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Article: Incidence of influenza A(H3N2) virus infections in Hong Kong in a longitudinal sero-epidemiological study, 2009-2015

TitleIncidence of influenza A(H3N2) virus infections in Hong Kong in a longitudinal sero-epidemiological study, 2009-2015
Authors
Issue Date2018
PublisherPublic Library of Science. The Journal's web site is located at http://www.plosone.org/home.action
Citation
PLoS One, 2018, v. 13 n. 5, p. e0197504 How to Cite?
AbstractBackground Many serologic studies were done during and after the 2009 influenza pandemic, to estimate the cumulative incidence of influenza A(H1N1)pdm09 virus infections, but there are few comparative estimates of the incidence of influenza A(H3N2) virus infections during epidemics. Methods We conducted a longitudinal serologic study in Hong Kong. We collected sera annually and tested samples from 2009–13 by HAI against the A/Perth/16/2009(H3N2) virus, and samples from 2013–15 against the A/Victoria/361/2011(H3N2) virus using the hemagglutination inhibition (HAI) assay. We estimated the cumulative incidence of infections based on 4-fold or greater rises in HAI titers in consecutive sera. Results There were four major H3N2 epidemics: (1) Aug-Oct 2010; (2) Mar-Jun 2012; (3) Jul-Oct 2013; and (4) Jun-Jul 2014. Between 516 and 619 relevant pairs of sera were available for each epidemic. We estimated that 9%, 19%, 7% and 7% of the population were infected in each epidemic, respectively, with higher incidence in children in epidemics 1 and 4. Conclusions We found that re-infections in each of the four H3N2 epidemics that occurred from 2010 through 2014 were rare. The largest H3N2 epidemic occurred with the lowest level of pre-epidemic immunity.
Persistent Identifierhttp://hdl.handle.net/10722/256175
ISSN
2017 Impact Factor: 2.766
2015 SCImago Journal Rankings: 1.395
ISI Accession Number ID

 

DC FieldValueLanguage
dc.contributor.authorWei, WI-
dc.contributor.authorWong, YT-
dc.contributor.authorPerera, RAPM-
dc.contributor.authorKwok, KO-
dc.contributor.authorFang, J-
dc.contributor.authorBarr, IG-
dc.contributor.authorPeiris, JSM-
dc.contributor.authorRiley, S-
dc.contributor.authorCowling, BJ-
dc.date.accessioned2018-07-20T06:30:24Z-
dc.date.available2018-07-20T06:30:24Z-
dc.date.issued2018-
dc.identifier.citationPLoS One, 2018, v. 13 n. 5, p. e0197504-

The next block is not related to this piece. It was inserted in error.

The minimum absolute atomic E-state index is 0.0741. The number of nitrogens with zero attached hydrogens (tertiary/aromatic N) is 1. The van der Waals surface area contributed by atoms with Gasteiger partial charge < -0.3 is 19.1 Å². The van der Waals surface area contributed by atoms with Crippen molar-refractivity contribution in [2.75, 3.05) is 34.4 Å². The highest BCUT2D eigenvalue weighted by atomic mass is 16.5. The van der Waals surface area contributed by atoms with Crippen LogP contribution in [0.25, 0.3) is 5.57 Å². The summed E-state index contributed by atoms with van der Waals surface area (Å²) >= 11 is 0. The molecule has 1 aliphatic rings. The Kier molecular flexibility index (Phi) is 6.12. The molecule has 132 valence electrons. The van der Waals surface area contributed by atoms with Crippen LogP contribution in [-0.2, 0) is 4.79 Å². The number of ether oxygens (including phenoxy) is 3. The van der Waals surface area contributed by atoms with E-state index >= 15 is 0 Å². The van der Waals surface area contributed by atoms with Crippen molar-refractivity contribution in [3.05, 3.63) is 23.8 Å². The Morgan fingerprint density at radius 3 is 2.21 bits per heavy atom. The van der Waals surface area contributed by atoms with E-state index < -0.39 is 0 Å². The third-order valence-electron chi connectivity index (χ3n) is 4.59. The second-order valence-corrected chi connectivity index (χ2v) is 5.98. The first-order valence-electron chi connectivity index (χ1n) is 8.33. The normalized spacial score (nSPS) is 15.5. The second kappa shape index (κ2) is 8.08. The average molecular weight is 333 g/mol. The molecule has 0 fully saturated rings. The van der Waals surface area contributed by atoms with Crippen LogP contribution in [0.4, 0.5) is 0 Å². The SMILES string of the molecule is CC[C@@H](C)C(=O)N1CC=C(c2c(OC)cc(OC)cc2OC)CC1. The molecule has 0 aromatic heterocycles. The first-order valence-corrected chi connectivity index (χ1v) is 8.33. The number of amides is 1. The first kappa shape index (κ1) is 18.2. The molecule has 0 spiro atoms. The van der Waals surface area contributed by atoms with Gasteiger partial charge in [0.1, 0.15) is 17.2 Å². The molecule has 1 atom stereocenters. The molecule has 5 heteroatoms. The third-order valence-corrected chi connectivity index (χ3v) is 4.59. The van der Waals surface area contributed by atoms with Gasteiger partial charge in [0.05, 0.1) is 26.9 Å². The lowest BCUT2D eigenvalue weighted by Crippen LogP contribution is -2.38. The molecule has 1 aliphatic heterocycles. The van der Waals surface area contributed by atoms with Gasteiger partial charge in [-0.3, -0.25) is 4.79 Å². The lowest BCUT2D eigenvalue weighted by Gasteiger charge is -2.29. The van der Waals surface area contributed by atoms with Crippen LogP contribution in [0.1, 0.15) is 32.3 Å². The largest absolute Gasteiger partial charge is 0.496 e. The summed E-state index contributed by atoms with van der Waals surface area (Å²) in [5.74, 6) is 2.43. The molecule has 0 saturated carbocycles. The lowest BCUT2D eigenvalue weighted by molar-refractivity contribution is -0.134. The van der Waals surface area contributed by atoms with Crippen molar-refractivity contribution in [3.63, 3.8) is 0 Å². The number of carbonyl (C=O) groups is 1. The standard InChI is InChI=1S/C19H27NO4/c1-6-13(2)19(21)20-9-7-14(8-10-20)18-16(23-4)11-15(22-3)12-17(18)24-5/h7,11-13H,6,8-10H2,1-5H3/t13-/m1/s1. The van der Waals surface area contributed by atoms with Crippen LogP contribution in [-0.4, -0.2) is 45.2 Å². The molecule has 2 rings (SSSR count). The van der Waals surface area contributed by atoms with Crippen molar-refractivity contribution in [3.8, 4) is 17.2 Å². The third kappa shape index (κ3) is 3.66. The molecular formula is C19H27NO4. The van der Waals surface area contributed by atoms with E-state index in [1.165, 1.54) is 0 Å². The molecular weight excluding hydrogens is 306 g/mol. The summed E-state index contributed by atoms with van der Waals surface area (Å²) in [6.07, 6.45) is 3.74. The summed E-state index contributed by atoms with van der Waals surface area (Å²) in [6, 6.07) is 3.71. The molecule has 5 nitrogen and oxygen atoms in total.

dc.identifier.issn1932-6203-
dc.identifier.urihttp://hdl.handle.net/10722/256175-
dc.description.abstractBackground Many serologic studies were done during and after the 2009 influenza pandemic, to estimate the cumulative incidence of influenza A(H1N1)pdm09 virus infections, but there are few comparative estimates of the incidence of influenza A(H3N2) virus infections during epidemics. Methods We conducted a longitudinal serologic study in Hong Kong. We collected sera annually and tested samples from 2009–13 by HAI against the A/Perth/16/2009(H3N2) virus, and samples from 2013–15 against the A/Victoria/361/2011(H3N2) virus using the hemagglutination inhibition (HAI) assay. We estimated the cumulative incidence of infections based on 4-fold or greater rises in HAI titers in consecutive sera. Results There were four major H3N2 epidemics: (1) Aug-Oct 2010; (2) Mar-Jun 2012; (3) Jul-Oct 2013; and (4) Jun-Jul 2014. Between 516 and 619 relevant pairs of sera were available for each epidemic. We estimated that 9%, 19%, 7% and 7% of the population were infected in each epidemic, respectively, with higher incidence in children in epidemics 1 and 4. Conclusions We found that re-infections in each of the four H3N2 epidemics that occurred from 2010 through 2014 were rare. The largest H3N2 epidemic occurred with the lowest level of pre-epidemic immunity.-
dc.languageeng-
dc.publisherPublic Library of Science. The Journal's web site is located at http://www.plosone.org/home.action-
dc.relation.ispartofPLoS One-
dc.rightsThis work is licensed under a Creative Commons Attribution-NonCommercial-NoDerivatives 4.0 International License.-
dc.titleIncidence of influenza A(H3N2) virus infections in Hong Kong in a longitudinal sero-epidemiological study, 2009-2015-
dc.typeArticle-
dc.identifier.emailWong, YT: wongytj@hku.hk-
dc.identifier.emailPerera, RAPM: mahenp@hku.hk-
dc.identifier.emailFang, J: vickyf@hku.hk-
dc.identifier.emailPeiris, JSM: malik@hkucc.hku.hk-
dc.identifier.emailRiley, S: sriley@hkucc.hku.hk-
dc.identifier.emailCowling, BJ: bcowling@hku.hk-
dc.identifier.authorityPerera, RAPM=rp02500-
dc.identifier.authorityPeiris, JSM=rp00410-
dc.identifier.authorityRiley, S=rp00511-
dc.identifier.authorityCowling, BJ=rp01326-
dc.description.naturepublished_or_final_version-
dc.identifier.doi10.1371/journal.pone.0197504-
dc.identifier.pmid29795587-
dc.identifier.scopuseid_2-s2.0-85047493720-
dc.identifier.hkuros285992-
dc.identifier.volume13-
dc.identifier.issue5-
dc.identifier.spagee0197504-
dc.identifier.epagee0197504-
dc.identifier.isiWOS:000433084300045-
dc.publisher.placeUnited States-

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